Great British Life: Much of the machinery was made in Burnley. Much of the machinery was made in Burnley. (Image: Kirsty Thompson)

We now know that cotton dust can cause cancer and the famous Christie Hospital was founded mainly to study and treat the diseases of cotton workers – which included TB and many other serious bronchial ill-effects of the choking 80% humidity atmosphere.

Colin Stevens is Queen Street Mill’s expert weaver and steers visitors safely around the clattering looms. He says: ‘The Steam Days are always a great attraction – though we generally power the looms on electricity. We take immense pride in the fact that, day-to-day we use this heritage technology to still make cloth into quality products that people can buy.

‘There are 307 looms in the weaving shed and three in the warehouse – and they were all made right here in Burnley by Pembertons or Harland and Todd. It’s quite an ear-opener for visitors when we get just one moving – imagine what it was like when there were 1,000 on the go.’

Engine specialist Peter Robinson, who joined the Queen Street Mill team last year, said: ‘The original company continued manufacturing until it closed in 1982. Four years later, Queen Street was re-opened as a museum by the then Prince Charles.

Great British Life: Colin Stevens in the weaving shed. Colin Stevens in the weaving shed. (Image: Kirsty Thompson)

‘There have been some big glitches over the year – we had to do major work to stop the main chimney actually falling in and then repair the engine, and they were big jobs and very expensive – but it’s all paid off and it’s great to be properly open for business now.’

The mill’s heritage has been celebrated in films and productions including Peterloo and the Christmas Carol. The weaving shed was featured in ‘The Kings Speech’ and actor Colin Firth’s tribute in the visitors book describes it as ‘a thing of beauty’. This exposure, along with an increased interest in mill heritage, has helped stimulate international interest in the mill, and staff are expecting a rise in visitor numbers this year.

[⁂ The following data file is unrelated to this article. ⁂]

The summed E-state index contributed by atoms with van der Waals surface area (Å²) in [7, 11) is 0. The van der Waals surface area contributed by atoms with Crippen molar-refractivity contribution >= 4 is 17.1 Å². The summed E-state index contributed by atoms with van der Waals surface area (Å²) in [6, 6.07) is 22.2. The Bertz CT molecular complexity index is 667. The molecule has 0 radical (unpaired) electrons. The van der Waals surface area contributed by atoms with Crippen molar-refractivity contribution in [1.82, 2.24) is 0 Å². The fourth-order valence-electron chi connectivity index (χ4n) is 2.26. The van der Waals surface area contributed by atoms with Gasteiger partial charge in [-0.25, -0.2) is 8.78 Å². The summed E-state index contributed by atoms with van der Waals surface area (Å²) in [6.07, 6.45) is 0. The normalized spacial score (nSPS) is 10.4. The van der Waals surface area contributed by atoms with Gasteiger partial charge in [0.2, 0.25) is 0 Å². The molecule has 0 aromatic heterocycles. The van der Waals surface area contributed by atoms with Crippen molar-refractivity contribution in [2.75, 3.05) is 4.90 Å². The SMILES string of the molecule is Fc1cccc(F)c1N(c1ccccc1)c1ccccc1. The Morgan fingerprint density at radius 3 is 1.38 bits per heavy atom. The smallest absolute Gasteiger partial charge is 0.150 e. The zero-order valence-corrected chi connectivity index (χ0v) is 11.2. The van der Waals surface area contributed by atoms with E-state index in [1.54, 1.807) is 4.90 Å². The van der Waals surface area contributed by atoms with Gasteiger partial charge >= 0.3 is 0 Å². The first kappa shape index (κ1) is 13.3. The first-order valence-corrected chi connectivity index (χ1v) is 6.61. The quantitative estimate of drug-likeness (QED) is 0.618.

Tours end in a cosy exhibition space, often featuring the work of local artists and hosting lots of educational and fun workshops and interactive activities. The adjacent Weavers Rest Café serves soup, hot and cold drinks and sandwiches. The shop has a range of products, including aprons from museum assistant Janet Irons, as well as many items woven on site and then sent to a local manufacturer for final finishing.

* Queen Street Mill, at Harle Syke, Briercliffe, Burnley, BB10 2HY, is open from Wednesday to Saturday every week from noon-4pm until November 2. You can explore at your own pace, but guided tours give a real insight into the history and heritage of the mill and demonstrations of the original textile machinery.

There is a busy programme of events, including textile art workshops, children’s craft events, puzzle days, ghost tours and regular exhibitions and dates for the iconic steam days, when you can visit the mill while the boilers are firing on all cylinders and the engines are running at full tilt will be announced on the website, lancashire.gov.uk/leisure-and-culture/museums/queen-street-mill-textile-museum

Great British Life: Queen Street Mill is an important part of our textile heritage. Queen Street Mill is an important part of our textile heritage. (Image: Kirsty Thompson)

Heir and hair

Ever wonder where the word ‘Heirloom’ originated? The wooden weaving handloom was one of the most valuable items in a medieval household. So the loom, naturally, was passed to the family heir.

Go on, let your hair down! That one came from the mills as well. The vicious rattling looms were very dangerous, and it was practical (and necessary) for the many women working in mills to tie up their long hair to cover it. So, when you finished work, what would you do?